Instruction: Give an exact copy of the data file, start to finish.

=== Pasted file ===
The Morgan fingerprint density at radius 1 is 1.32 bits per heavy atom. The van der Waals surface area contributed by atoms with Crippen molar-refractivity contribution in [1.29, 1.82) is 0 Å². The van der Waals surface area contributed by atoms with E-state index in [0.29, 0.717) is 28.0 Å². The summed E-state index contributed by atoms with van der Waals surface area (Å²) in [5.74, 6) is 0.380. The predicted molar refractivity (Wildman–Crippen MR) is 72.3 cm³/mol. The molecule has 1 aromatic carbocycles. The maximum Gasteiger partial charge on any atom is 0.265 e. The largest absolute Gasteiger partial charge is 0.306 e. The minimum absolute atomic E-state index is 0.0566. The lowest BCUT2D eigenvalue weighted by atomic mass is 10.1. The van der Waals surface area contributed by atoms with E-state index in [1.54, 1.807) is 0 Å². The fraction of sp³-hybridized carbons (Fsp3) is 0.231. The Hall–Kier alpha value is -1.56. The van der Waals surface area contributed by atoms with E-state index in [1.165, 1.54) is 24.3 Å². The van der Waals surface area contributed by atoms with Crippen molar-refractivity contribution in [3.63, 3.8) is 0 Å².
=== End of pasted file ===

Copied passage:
The Morgan fingerprint density at radius 1 is 1.32 bits per heavy atom. The van der Waals surface area contributed by atoms with Crippen molar-refractivity contribution in [1.29, 1.82) is 0 Å². The van der Waals surface area contributed by atoms with E-state index in [0.29, 0.717) is 28.0 Å². The summed E-state index contributed by atoms with van der Waals surface area (Å²) in [5.74, 6) is 0.380. The predicted molar refractivity (Wildman–Crippen MR) is 72.3 cm³/mol. The molecule has 1 aromatic carbocycles. The maximum Gasteiger partial charge on any atom is 0.265 e. The largest absolute Gasteiger partial charge is 0.306 e. The minimum absolute atomic E-state index is 0.0566. The lowest BCUT2D eigenvalue weighted by atomic mass is 10.1. The van der Waals surface area contributed by atoms with E-state index in [1.54, 1.807) is 0 Å². The fraction of sp³-hybridized carbons (Fsp3) is 0.231. The Hall–Kier alpha value is -1.56. The van der Waals surface area contributed by atoms with E-state index in [1.165, 1.54) is 24.3 Å². The van der Waals surface area contributed by atoms with Crippen molar-refractivity contribution in [3.63, 3.8) is 0 Å².